US keeping rates on hold is an opportunity for investors

The US financial authority declined to raise interest rates for the first time in a decade

Simon Read
Thursday 17 September 2015 22:18 BST
The Fed Reserve chair Janet Yellen has told Congress that a US rate rise will still happen in 2015
The Fed Reserve chair Janet Yellen has told Congress that a US rate rise will still happen in 2015 (AP)

There'll be no US interest rate rise this year, reckons Jim Cielinski, fixed income head at Columbia Threadneedle, after US Federal Reserve keeping interest rates on hold on Thursday. “We’re looking at 2016 now for the first increase in rates,” he said.

David Lamb, head of dealing at forex specialists FEXCO agreed. “The prospect of a rise before the end of the year, which had almost seemed a sure thing, is now riding off into the sunset,” he said.

Many experts had predicted the first hike in rates for a decade but the US financial authority decided to leave the Federal Funds rate unchanged at 0.25 per cent, citing recent global developments and their potential impact on inflation.

By doing so the Fed is fuelling market uncertainty, but that gives opportunities for investors, said Nigel Green, chief executive of deVere Group. “With the Fed, the world’s de facto central bank, keeping interest rates at historic lows, it is itself fuelling more uncertainty in global markets than if it had raised them,” he said.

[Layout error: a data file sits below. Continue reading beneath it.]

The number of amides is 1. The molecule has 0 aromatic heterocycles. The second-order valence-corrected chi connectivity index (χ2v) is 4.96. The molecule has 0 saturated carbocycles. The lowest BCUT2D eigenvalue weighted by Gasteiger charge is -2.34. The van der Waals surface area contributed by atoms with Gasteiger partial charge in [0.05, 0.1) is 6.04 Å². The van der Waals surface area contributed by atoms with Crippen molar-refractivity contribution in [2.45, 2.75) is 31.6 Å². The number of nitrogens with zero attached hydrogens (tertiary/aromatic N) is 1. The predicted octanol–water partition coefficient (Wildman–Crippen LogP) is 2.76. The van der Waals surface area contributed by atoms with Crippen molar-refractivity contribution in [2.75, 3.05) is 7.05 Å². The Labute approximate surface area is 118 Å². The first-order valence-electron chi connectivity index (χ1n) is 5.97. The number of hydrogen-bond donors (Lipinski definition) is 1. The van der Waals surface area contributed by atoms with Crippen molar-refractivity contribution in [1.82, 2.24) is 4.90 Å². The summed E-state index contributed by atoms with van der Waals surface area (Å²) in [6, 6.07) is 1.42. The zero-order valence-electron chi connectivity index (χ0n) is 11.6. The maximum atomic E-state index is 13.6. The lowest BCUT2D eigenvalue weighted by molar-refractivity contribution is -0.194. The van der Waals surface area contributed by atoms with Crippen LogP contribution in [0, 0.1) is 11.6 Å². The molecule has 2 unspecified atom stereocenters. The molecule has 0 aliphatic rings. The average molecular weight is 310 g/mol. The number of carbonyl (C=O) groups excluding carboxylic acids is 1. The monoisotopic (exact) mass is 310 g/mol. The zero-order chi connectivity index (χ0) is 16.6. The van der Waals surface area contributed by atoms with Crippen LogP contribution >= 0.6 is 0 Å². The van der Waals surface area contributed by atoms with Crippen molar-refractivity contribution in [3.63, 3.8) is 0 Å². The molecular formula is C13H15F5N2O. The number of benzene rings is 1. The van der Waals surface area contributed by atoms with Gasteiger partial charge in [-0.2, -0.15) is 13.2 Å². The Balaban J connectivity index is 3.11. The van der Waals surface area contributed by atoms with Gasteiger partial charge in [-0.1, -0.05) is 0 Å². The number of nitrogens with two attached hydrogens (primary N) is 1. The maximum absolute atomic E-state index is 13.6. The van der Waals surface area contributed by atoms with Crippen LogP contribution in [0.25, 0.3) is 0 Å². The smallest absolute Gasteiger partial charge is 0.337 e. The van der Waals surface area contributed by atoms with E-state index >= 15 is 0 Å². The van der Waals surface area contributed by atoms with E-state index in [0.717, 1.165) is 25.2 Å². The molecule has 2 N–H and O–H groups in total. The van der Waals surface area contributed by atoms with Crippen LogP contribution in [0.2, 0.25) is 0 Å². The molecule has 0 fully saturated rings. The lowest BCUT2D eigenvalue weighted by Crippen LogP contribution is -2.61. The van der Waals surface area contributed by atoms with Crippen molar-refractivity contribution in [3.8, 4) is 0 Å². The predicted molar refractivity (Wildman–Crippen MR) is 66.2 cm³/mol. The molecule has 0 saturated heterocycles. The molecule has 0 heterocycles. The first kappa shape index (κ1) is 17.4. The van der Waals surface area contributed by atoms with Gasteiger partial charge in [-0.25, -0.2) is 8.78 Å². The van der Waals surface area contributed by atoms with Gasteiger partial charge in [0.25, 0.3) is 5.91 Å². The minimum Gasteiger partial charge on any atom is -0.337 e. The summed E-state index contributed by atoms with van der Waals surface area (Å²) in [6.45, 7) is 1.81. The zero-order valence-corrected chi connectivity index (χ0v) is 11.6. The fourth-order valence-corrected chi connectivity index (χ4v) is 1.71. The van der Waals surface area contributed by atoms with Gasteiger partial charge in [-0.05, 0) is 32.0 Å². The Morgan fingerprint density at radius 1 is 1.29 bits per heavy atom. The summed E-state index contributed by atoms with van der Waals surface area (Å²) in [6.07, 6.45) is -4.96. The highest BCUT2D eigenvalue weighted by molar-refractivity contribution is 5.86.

Mr Green believes despite the volatility created by uncertainty around the Fed’s actions, there remains a significant amount of potential upside that investors an tap into.“Equity valuations appear to be fundamentally sound, so any China or US rate-related volatility is perhaps worth taking advantage of where possible,” he said.

However David Zahn, head of European fixed income at Franklin Templeton said that there could be more opportunities created for investors when rates do rise.

“We don’t think the timing of any rate rise in itself, whether it’s in December or early next year, should be a concern,” he said. “When it does happen, we would expect some nerves in the market which could create opportunities.”

Tom Stevenson, investment director at Fidelity Personal Investing pointed out that the Fed has just two more meetings in 2015 to start raising interest rates, adding to the growing view that it is now likely to be delayed until next year.

“Sitting on its hands it showed that it needs more time to gauge the impact of China’s deflation-exporting slowdown and the market turmoil that spooked investors in August,” Mr Stevenson said. “This caution today makes it even more likely that interest rates will remain lower for longer than many expected until recently.”

He said the move –or lack of a move – could be a sign that it’s a good time for investors to look at assets that can offer a combination of income and growth. “Dividend paying stocks, corporate bonds and real estate all provide investors with the prospect of a yield that will continue to remain elusive for cash savers,” he said.

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